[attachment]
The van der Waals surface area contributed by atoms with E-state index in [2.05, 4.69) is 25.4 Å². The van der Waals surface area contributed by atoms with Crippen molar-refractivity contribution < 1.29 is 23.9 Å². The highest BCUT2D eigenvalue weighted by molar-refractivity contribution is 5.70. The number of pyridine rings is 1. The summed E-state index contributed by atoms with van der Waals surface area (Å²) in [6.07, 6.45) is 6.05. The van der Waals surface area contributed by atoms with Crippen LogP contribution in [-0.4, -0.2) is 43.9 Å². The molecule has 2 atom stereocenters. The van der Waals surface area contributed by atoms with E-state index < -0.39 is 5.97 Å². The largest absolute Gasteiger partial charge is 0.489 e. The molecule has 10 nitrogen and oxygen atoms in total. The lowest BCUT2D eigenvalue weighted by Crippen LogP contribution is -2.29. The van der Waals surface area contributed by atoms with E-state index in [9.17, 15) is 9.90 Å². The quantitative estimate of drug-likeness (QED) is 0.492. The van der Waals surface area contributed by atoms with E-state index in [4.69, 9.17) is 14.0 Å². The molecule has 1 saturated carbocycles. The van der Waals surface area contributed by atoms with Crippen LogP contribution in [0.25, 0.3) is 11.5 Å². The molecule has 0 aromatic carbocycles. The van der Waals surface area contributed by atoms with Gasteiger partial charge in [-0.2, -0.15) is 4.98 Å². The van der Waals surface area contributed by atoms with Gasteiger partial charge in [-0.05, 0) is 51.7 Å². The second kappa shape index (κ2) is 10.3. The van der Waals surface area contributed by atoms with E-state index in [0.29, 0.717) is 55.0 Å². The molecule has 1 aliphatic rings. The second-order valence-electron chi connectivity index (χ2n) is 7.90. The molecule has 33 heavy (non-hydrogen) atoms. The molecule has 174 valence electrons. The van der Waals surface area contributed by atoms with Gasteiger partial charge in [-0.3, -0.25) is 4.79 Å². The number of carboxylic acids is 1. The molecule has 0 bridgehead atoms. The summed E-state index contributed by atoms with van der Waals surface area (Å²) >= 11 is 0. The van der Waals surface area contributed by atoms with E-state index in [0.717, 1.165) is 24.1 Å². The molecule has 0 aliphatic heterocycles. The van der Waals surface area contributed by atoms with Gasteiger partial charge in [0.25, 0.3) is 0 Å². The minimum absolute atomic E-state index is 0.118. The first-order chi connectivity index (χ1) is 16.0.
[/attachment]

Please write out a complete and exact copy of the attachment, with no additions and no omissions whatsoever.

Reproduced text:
The van der Waals surface area contributed by atoms with E-state index in [2.05, 4.69) is 25.4 Å². The van der Waals surface area contributed by atoms with Crippen molar-refractivity contribution < 1.29 is 23.9 Å². The highest BCUT2D eigenvalue weighted by molar-refractivity contribution is 5.70. The number of pyridine rings is 1. The summed E-state index contributed by atoms with van der Waals surface area (Å²) in [6.07, 6.45) is 6.05. The van der Waals surface area contributed by atoms with Crippen LogP contribution in [-0.4, -0.2) is 43.9 Å². The molecule has 2 atom stereocenters. The van der Waals surface area contributed by atoms with E-state index < -0.39 is 5.97 Å². The largest absolute Gasteiger partial charge is 0.489 e. The molecule has 10 nitrogen and oxygen atoms in total. The lowest BCUT2D eigenvalue weighted by Crippen LogP contribution is -2.29. The van der Waals surface area contributed by atoms with E-state index in [9.17, 15) is 9.90 Å². The quantitative estimate of drug-likeness (QED) is 0.492. The van der Waals surface area contributed by atoms with E-state index in [4.69, 9.17) is 14.0 Å². The molecule has 1 saturated carbocycles. The van der Waals surface area contributed by atoms with Crippen LogP contribution in [0.25, 0.3) is 11.5 Å². The molecule has 0 aromatic carbocycles. The van der Waals surface area contributed by atoms with Gasteiger partial charge in [-0.2, -0.15) is 4.98 Å². The van der Waals surface area contributed by atoms with Gasteiger partial charge in [-0.05, 0) is 51.7 Å². The second kappa shape index (κ2) is 10.3. The van der Waals surface area contributed by atoms with E-state index in [0.29, 0.717) is 55.0 Å². The molecule has 1 aliphatic rings. The second-order valence-electron chi connectivity index (χ2n) is 7.90. The molecule has 33 heavy (non-hydrogen) atoms. The molecule has 174 valence electrons. The van der Waals surface area contributed by atoms with Gasteiger partial charge in [-0.3, -0.25) is 4.79 Å². The number of carboxylic acids is 1. The molecule has 0 bridgehead atoms. The summed E-state index contributed by atoms with van der Waals surface area (Å²) >= 11 is 0. The van der Waals surface area contributed by atoms with E-state index in [0.717, 1.165) is 24.1 Å². The molecule has 0 aliphatic heterocycles. The van der Waals surface area contributed by atoms with Gasteiger partial charge in [0.25, 0.3) is 0 Å². The minimum absolute atomic E-state index is 0.118. The first-order chi connectivity index (χ1) is 16.0.